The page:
Both the SAD and Congress share responsibility for the build-up of popular distrust in the government’s ability to play fair. If the SAD is accused of capturing panchayats and municipalities, slapping political opponents with false “parchas” or cases, and tightening its grip over transport, cable, mining and liquor businesses in the last five years, previous Congress regimes have shown no better.
In all likelihood, therefore, Election 2012 in Punjab hinged on the constricted choices made in village squares and city mohallas in response to questions such as these: Did dhakka shahi grow better or worse under SAD rule? How different were things under the Congress?
In popular perception, the Congress is the party that indulges in big scams and practises vendetta politics at the top, while the Akalis preside over a tangled system of petty corruptions that extends political vindictiveness to ground level.
Several dubious firsts were registered in the last five years of SAD rule. An unofficial post of the “halka in-charge” or constituency in-charge was created by the ruling party. It was the title given to the SAD MLA, or its defeated or would-be candidate, who became all-powerful in the constituency, by-passing the local administration or elected Congress MLA. In 2010, a government gazette notification made the police sub-divisions co-terminus with assembly constituencies, officially making the DSP subordinate to the MLA, formalising a systemic perversion already in play.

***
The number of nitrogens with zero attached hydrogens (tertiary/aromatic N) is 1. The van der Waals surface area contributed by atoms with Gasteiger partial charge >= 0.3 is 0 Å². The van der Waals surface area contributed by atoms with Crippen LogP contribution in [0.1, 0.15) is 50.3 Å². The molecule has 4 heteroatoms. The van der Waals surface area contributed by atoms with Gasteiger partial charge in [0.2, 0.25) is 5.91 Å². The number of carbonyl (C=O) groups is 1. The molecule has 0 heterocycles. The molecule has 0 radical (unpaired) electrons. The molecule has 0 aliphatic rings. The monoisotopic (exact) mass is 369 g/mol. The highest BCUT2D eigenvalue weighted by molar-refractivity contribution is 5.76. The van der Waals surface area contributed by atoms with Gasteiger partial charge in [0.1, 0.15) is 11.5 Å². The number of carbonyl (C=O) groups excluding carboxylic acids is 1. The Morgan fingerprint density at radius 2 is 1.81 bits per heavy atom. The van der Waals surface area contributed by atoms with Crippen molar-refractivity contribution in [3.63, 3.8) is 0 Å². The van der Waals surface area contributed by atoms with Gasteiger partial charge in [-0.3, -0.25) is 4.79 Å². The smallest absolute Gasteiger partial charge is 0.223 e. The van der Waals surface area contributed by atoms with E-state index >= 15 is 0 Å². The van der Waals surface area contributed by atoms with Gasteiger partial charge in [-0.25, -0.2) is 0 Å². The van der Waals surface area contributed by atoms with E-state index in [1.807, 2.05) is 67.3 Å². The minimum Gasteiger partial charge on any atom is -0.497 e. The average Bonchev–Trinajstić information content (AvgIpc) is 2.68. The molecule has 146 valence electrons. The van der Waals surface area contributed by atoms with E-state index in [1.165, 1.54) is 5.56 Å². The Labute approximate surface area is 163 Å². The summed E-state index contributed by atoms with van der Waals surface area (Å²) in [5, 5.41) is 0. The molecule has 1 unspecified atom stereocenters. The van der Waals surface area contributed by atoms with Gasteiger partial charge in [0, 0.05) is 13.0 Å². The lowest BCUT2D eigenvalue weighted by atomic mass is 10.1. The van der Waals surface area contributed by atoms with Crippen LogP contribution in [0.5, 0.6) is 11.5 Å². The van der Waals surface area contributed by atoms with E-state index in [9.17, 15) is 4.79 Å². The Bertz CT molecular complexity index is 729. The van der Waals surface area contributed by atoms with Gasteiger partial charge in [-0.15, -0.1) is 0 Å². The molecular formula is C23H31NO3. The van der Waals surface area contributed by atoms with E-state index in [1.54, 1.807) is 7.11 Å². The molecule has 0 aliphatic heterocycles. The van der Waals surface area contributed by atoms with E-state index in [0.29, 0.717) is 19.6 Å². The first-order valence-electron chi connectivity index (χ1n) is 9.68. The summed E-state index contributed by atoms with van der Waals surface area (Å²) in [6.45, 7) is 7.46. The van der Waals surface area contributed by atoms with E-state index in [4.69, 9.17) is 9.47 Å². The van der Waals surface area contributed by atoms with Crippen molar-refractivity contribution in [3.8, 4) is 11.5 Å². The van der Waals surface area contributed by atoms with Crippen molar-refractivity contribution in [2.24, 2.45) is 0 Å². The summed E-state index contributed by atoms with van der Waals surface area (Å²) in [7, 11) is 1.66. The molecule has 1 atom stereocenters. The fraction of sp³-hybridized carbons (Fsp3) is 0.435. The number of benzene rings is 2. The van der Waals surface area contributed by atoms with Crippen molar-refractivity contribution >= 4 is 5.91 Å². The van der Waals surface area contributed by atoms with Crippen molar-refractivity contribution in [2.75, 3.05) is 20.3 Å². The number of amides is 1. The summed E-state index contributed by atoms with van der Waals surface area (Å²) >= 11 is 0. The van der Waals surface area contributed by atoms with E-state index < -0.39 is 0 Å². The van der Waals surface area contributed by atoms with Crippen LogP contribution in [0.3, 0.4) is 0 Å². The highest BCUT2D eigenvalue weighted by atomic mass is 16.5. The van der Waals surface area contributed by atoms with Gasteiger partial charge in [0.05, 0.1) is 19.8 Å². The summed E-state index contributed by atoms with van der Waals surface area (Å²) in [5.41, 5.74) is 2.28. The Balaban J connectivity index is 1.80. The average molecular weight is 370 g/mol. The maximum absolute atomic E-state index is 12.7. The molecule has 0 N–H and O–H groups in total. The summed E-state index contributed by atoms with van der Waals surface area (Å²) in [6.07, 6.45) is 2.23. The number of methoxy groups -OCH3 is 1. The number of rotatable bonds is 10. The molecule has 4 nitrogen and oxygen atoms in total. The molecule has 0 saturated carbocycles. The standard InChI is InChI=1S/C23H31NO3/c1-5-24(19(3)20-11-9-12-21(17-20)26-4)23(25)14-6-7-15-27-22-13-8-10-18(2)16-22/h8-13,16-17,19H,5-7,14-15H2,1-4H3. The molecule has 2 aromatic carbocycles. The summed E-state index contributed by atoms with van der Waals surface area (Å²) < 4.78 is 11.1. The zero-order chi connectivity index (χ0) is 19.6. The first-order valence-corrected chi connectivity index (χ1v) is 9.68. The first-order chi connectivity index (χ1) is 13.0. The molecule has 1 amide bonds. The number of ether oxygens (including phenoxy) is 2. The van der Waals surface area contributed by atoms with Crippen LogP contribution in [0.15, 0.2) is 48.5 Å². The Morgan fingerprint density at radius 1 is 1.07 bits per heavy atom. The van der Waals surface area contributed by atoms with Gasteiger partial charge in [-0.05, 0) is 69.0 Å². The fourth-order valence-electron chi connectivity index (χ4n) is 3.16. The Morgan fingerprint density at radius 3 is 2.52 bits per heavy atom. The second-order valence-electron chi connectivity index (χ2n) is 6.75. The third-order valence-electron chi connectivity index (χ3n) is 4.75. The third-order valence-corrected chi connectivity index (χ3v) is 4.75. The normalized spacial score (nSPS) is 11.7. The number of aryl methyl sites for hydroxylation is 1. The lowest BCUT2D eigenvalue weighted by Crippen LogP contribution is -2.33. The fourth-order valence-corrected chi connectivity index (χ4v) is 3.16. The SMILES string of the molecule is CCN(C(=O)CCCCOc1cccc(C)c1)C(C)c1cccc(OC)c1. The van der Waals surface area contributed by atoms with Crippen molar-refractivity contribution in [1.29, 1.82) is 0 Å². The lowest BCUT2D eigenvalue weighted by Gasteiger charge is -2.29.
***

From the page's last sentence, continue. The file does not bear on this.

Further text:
The real question in a state where all politics has been made completely personal was: will the SAD now also be forced to take personal ownership of the degeneration of political culture it has contributed to and accelerated, but one that it did not entirely create?
Or, did the voter balance her revulsion at dhakka shahi against evidence of visible development in the last five years? Along with the welfare schemes and subsidies it rolled out in election year, the SAD government is also credited with improvements in the road network and the kickstarting of power projects and governance reforms that will benefit Punjab in the long term.
Whatever the outcome on March 6, the misappropriation of the State by the Party can no longer be swept under the carpet and it is important that Punjab’s new government draws the right lessons for the future. If it goes, the SAD would be missing the point if it blames rote anti-incumbency, the dera’s verdict in favour of the Congress, or its own decision to relegate the “panthic agenda” and showcase “development”.
Should it stay on, the SAD must know that Punjab’s new government will be judged not just by its delivery of public goods and freebies, or even its vision for diversifying the economy in a state where the Green Revolution plateaued long ago. It will also be judged on its capacity to dent popular cynicism by its willingness to democratise itself.
There is a message from Punjab for the anti-corruption wallahs in Delhi. All too often, corruption is more than a charge against particular individuals, or instances of bribe and delay.
It is about the less tangible fuzzing of lines between institutions. And the growing personalisation and privatisation of the state. The fight against corruption requires not so much the apolitical or anti-political authority hectoring the System from outside, but the making of an intrinsically political choice, howsoever imperfect, by the aam admi from within, and for the ruler to read his lips.

No comments: